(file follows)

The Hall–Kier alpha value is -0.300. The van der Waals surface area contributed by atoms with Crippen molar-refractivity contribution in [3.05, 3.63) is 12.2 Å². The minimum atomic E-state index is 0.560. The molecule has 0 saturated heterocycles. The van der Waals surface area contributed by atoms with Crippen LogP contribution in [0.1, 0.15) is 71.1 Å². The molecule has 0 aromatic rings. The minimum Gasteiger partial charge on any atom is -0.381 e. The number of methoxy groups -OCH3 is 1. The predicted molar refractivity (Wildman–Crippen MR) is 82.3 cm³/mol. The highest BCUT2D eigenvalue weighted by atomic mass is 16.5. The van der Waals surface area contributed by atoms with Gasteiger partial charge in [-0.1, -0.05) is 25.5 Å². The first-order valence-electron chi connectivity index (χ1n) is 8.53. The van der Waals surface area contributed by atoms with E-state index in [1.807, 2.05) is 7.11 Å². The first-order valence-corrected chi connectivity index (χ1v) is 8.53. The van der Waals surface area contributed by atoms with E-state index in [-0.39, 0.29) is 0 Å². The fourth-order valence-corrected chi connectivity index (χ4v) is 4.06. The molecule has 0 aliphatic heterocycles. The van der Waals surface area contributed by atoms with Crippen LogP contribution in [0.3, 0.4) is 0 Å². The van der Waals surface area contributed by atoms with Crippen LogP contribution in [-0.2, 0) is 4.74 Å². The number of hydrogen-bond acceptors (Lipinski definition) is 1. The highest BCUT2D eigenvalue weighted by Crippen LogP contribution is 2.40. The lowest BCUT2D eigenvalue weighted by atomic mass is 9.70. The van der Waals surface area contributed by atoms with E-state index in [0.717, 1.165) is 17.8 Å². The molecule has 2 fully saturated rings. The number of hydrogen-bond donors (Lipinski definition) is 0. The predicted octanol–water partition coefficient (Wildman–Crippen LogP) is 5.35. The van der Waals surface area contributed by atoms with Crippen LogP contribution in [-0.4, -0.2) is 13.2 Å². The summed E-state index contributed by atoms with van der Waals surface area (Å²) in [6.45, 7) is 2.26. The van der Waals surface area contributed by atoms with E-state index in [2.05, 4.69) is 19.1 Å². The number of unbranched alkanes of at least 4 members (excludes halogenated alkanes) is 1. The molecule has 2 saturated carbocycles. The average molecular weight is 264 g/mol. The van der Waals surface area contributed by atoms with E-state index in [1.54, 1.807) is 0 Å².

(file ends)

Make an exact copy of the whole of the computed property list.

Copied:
The Hall–Kier alpha value is -0.300. The van der Waals surface area contributed by atoms with Crippen molar-refractivity contribution in [3.05, 3.63) is 12.2 Å². The minimum atomic E-state index is 0.560. The molecule has 0 saturated heterocycles. The van der Waals surface area contributed by atoms with Crippen LogP contribution in [0.1, 0.15) is 71.1 Å². The molecule has 0 aromatic rings. The minimum Gasteiger partial charge on any atom is -0.381 e. The number of methoxy groups -OCH3 is 1. The predicted molar refractivity (Wildman–Crippen MR) is 82.3 cm³/mol. The highest BCUT2D eigenvalue weighted by atomic mass is 16.5. The van der Waals surface area contributed by atoms with Gasteiger partial charge in [-0.1, -0.05) is 25.5 Å². The first-order valence-electron chi connectivity index (χ1n) is 8.53. The van der Waals surface area contributed by atoms with E-state index in [1.807, 2.05) is 7.11 Å². The first-order valence-corrected chi connectivity index (χ1v) is 8.53. The van der Waals surface area contributed by atoms with E-state index in [-0.39, 0.29) is 0 Å². The fourth-order valence-corrected chi connectivity index (χ4v) is 4.06. The molecule has 0 aliphatic heterocycles. The van der Waals surface area contributed by atoms with Crippen LogP contribution in [0.3, 0.4) is 0 Å². The van der Waals surface area contributed by atoms with Crippen LogP contribution in [-0.2, 0) is 4.74 Å². The number of hydrogen-bond acceptors (Lipinski definition) is 1. The highest BCUT2D eigenvalue weighted by Crippen LogP contribution is 2.40. The lowest BCUT2D eigenvalue weighted by atomic mass is 9.70. The van der Waals surface area contributed by atoms with E-state index in [0.717, 1.165) is 17.8 Å². The molecule has 2 fully saturated rings. The number of hydrogen-bond donors (Lipinski definition) is 0. The predicted octanol–water partition coefficient (Wildman–Crippen LogP) is 5.35. The van der Waals surface area contributed by atoms with Crippen LogP contribution in [-0.4, -0.2) is 13.2 Å². The summed E-state index contributed by atoms with van der Waals surface area (Å²) in [6.45, 7) is 2.26. The van der Waals surface area contributed by atoms with E-state index in [2.05, 4.69) is 19.1 Å². The number of unbranched alkanes of at least 4 members (excludes halogenated alkanes) is 1. The molecule has 2 saturated carbocycles. The average molecular weight is 264 g/mol. The van der Waals surface area contributed by atoms with E-state index in [1.54, 1.807) is 0 Å².